The Baneful Herbs

The Baneful Herbs

Belladonna = Also known as deadly nightshade, Belladonna is a source of the poisonous drug atropine. In minute quantities, atropine, in the form of a sulfate, is used to dilate the pupils of the eye, to relieve pain, to diminish secretions, and to relieve spasms. In greater quantities, it was used to kill. Belladonna was believed to have been used in flying potions.

Cinquefoil = In folklore, cinquefoil was used in flying potions. Found in many old recipes & Grimores.

Deadly Nightshade = Deadly nightshade was ingested by those who wished to foresee the future.

Foxglove = Many of the common names of this plant pertain to its toxic nature (Witches’ glove, Dead Man’s Bells, Bloody Fingers). Foxglove belongs to the Figwort family (Scrophulariaceae) and the whole plant is toxic. It contains various cardiac glycosides. Foxglove also went by the names Goblin’s Gloves (in Wales), Throttle-wort, Thimble Flower, Finger Flower, Ireland it was also known as Fairy Cap, Lunsmore, and the Great Herb. Foxglove was also considered dear to faeries. If a plant was harmed, the faeries would bring retribution.

Hemlock= Hemlock is an extremely poisonous cousin of parsley. The juice from hemlock’s tiny white flowers was believed to be used to make men impotent. “The plant was an ingredient in many Witches’ Ointments…. According to German folk tradition, the hemlock was home to a toad, which lived beneath it and sucked up its poisons.

Hemp = Hemp was used in many old spells and Incense. I do not consider this plant poisonous, and believe it is quite a magical plant when the female flowers are smoked. Mother earth gave us this plant for a reason. Not to mention what we could do with the fibers and just about every other part of this plant. We could feed and cloth the world.(end rant).

Mandrake = Another plant with a narcotic effect, mandrake or the mandragore (Mandragora officinarum L.) was thought to be a potentially lethal herb to harvest from the earth. For this reason, great caution was used in gathering these magical roots. Many people believed that the mandrake shrieked when harvested and that anyone hearing the piercing cry would die. The root of the mandrake resembles a phallus or a human torso, and for this reason was believed to have occult powers. In some areas of Europe, possession of the root was punishable by death. The crushed root was purported to have caused hallucinations followed by a death-like trance and sleep. The root was also said to have caused insanity and was believed to have been used in flying potions Mandrake root makes a powerful addition to any “Binding spell” and works as a great “Witches” protector.

An List of Some Poisonous Plants

Some spells & concoctions were writtern with out modern facts we have learned a great deal over the years. Though many of the old ways are superior to some new science. This list should be a help to you to discover how to protect yourself from some mistakes. This is not a complete list but a good start. I will add to it as the info comes my way. BEWARE! Aconite Ilex

Apple (balsam) Impaatiens Pallida
Apple (bitter) Indian Arrowroot
Baneberry Inbberry
Bittersweet Jack-In-The-Pupit (root)
Black Nightshade Jurusalem Cherry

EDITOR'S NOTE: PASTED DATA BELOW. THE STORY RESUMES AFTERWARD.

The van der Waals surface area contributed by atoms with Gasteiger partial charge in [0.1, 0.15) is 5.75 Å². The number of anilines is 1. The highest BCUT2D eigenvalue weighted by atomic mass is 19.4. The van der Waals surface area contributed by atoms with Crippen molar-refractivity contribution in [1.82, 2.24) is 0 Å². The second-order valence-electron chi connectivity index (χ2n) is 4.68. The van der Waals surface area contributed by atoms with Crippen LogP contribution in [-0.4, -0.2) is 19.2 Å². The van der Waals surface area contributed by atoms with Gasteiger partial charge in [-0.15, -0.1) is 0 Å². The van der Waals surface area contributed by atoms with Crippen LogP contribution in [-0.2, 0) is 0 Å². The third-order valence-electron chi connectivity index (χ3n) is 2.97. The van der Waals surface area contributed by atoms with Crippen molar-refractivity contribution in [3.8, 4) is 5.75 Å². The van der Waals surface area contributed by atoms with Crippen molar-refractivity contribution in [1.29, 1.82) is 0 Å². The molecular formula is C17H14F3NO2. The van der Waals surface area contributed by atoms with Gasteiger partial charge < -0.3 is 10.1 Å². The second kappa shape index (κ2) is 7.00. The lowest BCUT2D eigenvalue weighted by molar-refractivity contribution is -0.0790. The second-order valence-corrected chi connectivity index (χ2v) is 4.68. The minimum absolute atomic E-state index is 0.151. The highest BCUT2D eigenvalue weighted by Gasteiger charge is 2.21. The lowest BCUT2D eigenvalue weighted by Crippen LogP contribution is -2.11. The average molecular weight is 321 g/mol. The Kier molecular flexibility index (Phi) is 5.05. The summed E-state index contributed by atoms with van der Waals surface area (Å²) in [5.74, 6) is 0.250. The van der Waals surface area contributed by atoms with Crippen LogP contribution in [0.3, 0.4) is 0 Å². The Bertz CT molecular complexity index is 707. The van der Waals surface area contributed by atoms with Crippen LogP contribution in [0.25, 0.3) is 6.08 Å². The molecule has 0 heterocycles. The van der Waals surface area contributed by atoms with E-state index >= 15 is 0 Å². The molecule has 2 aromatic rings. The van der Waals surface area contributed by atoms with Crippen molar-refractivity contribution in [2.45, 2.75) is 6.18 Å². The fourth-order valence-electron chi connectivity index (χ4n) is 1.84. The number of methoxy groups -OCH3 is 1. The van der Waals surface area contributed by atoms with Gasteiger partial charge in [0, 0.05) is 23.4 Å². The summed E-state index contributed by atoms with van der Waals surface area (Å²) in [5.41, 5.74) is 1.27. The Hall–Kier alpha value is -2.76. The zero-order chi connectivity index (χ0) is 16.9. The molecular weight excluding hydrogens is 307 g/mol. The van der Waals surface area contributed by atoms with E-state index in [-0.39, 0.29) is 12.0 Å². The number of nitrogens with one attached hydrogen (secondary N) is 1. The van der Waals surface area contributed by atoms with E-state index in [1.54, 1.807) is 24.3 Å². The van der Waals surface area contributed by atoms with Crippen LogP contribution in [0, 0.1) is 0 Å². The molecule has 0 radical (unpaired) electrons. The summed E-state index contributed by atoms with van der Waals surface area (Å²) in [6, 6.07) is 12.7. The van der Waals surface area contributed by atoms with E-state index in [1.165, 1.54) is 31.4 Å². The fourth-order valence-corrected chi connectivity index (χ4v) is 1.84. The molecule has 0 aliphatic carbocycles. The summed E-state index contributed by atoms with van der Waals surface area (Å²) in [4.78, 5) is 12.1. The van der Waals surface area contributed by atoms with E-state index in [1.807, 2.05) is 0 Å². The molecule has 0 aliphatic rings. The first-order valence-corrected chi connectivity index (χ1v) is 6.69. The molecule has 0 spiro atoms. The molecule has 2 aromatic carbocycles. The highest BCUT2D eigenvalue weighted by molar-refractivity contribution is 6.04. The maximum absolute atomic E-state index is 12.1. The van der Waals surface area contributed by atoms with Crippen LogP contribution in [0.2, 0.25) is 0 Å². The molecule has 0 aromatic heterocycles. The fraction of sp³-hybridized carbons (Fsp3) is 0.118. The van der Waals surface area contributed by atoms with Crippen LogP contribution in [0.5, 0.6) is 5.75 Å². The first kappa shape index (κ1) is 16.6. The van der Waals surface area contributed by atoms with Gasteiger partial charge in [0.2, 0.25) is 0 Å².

Bloodroot Jimson Wood
Blueflag Labumum (seeds)
Burning Bush Laurel (seeds)
Bryony Mandrake
Black Brynoy May Apple (roots, Leaves, seeds)
Europeon White Brynoy Mistetoe (seeds)
Calabar Bean Oak
Calotropis Poinsetta
Cherry Laurel Poison Dogwood
Camphor Poke Root
Castor Oil Plant (seeds only) Rosebay
Cowbane Sumac
Daffodils Springle Tree (seeds)
Deadly Nightshade Spurge
Dog’s Mercury Swollow Wort
Elf Wood Thorn Apple
Ergot Tobacca (concentrated tobacca is
Flag Lily Poison when Eaten!)
Foxglove Wahoo
Gelsemium Wake – Robin
Hemlock Water Drop Wort
Hellebore White Hemlock
Henbane White Rose
Holly (seeds) Wood Anermone (seeds)
Honeysuckle (vines & fruit) Yellow Jasmine
Horse Balm Yew (seeds & berries)
Perwinkle
 
STAY AWAY FROM THE FOLLOWING HERBS!!!!!
Boldo Leaf Sassafras
Calamus Savin
Yellow Comphor Southernwood
Mug Wort Transy
Pennyroyal Wintergreen
Rue Wormwood
Wormseed

Herb of the Day for April 29 is Cocculus, Indicus *POISON*

Herb of the Day

 

Cocculus, Indicus

POISON!

Botanical: Anamirta paniculata (COLEBR.)
Family: N.O. Menispermaceae

—Synonyms—Levant Nut. Fish Berry.
—Part Used—Dried fruit.
—Habitat—India, Ceylon, Malabar.

 


 

—Description—A poisonous climbing plant with ash-coloured corky bark, leaves stalked, heart-shaped, smooth, underside pale with tufts of hair at the junctions of the nerves and at the base of the leaves, the flowers are pendulous panicles, male and female blooms on different plants; fruit round and kidney shaped, outer coat thin, dry, browny, black and wrinkled, inside a hard white shell divided into two containing a whitish seed, crescent shaped and very oily.

—Constituents—The chief constituent is the bitter, crystalline, poisonous substance, picrotoxin; the seed also contains about 50 per cent. of fat.

—Medicinal Action and Uses—The powdered berries are sometimes used as an ointment for destroying lice; the entire fruits are used to stupefy fish, being thrown on the water for that purpose. Picrotoxin is a powerful convulsive poison used principally to check night sweats in phthisis by its action in accelerating respiration, but it is not always successful. It was at one time used to adulterate beers, increasing their reputation as intoxicants; it is an antidote in Morphine poisoning.

—Preparations—Fluid extract, 1/4 to 1 drop. Picrotoxin, B.P.